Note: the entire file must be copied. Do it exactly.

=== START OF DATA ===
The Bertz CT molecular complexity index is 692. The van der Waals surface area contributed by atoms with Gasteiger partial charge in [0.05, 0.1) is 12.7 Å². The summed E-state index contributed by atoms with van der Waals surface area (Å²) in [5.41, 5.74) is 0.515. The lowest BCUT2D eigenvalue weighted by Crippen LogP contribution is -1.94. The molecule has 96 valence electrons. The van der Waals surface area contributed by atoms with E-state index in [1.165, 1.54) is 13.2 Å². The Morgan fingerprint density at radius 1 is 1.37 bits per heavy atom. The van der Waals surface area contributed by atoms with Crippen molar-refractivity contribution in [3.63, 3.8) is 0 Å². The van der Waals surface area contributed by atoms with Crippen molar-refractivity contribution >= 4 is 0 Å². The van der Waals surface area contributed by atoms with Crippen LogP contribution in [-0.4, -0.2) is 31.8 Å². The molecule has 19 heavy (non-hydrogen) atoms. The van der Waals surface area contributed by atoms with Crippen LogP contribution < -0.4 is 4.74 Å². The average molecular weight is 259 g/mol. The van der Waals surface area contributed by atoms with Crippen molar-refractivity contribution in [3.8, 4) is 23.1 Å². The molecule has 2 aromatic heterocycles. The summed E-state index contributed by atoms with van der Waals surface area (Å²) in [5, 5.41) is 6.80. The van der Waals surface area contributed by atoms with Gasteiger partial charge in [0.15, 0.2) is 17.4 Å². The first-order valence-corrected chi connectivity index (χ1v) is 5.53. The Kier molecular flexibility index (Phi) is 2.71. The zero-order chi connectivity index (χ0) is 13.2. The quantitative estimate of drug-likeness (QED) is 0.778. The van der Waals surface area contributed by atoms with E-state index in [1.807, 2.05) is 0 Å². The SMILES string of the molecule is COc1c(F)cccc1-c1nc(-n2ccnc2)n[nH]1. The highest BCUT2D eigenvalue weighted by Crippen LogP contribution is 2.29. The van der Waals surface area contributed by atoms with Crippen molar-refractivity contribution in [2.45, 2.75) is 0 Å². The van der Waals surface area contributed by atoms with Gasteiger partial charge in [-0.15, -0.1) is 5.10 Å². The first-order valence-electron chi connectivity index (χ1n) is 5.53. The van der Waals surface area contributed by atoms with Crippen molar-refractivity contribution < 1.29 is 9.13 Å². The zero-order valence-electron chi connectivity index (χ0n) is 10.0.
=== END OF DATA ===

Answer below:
The Bertz CT molecular complexity index is 692. The van der Waals surface area contributed by atoms with Gasteiger partial charge in [0.05, 0.1) is 12.7 Å². The summed E-state index contributed by atoms with van der Waals surface area (Å²) in [5.41, 5.74) is 0.515. The lowest BCUT2D eigenvalue weighted by Crippen LogP contribution is -1.94. The molecule has 96 valence electrons. The van der Waals surface area contributed by atoms with E-state index in [1.165, 1.54) is 13.2 Å². The Morgan fingerprint density at radius 1 is 1.37 bits per heavy atom. The van der Waals surface area contributed by atoms with Crippen molar-refractivity contribution in [3.63, 3.8) is 0 Å². The van der Waals surface area contributed by atoms with Crippen molar-refractivity contribution >= 4 is 0 Å². The van der Waals surface area contributed by atoms with Crippen LogP contribution in [-0.4, -0.2) is 31.8 Å². The molecule has 19 heavy (non-hydrogen) atoms. The van der Waals surface area contributed by atoms with Crippen LogP contribution < -0.4 is 4.74 Å². The average molecular weight is 259 g/mol. The van der Waals surface area contributed by atoms with Crippen molar-refractivity contribution in [3.8, 4) is 23.1 Å². The molecule has 2 aromatic heterocycles. The summed E-state index contributed by atoms with van der Waals surface area (Å²) in [5, 5.41) is 6.80. The van der Waals surface area contributed by atoms with Gasteiger partial charge in [0.15, 0.2) is 17.4 Å². The first-order valence-corrected chi connectivity index (χ1v) is 5.53. The Kier molecular flexibility index (Phi) is 2.71. The zero-order chi connectivity index (χ0) is 13.2. The quantitative estimate of drug-likeness (QED) is 0.778. The van der Waals surface area contributed by atoms with E-state index in [1.807, 2.05) is 0 Å². The SMILES string of the molecule is COc1c(F)cccc1-c1nc(-n2ccnc2)n[nH]1. The highest BCUT2D eigenvalue weighted by Crippen LogP contribution is 2.29. The van der Waals surface area contributed by atoms with Crippen molar-refractivity contribution in [2.45, 2.75) is 0 Å². The van der Waals surface area contributed by atoms with Gasteiger partial charge in [-0.15, -0.1) is 5.10 Å². The first-order valence-electron chi connectivity index (χ1n) is 5.53. The van der Waals surface area contributed by atoms with Crippen molar-refractivity contribution < 1.29 is 9.13 Å². The zero-order valence-electron chi connectivity index (χ0n) is 10.0.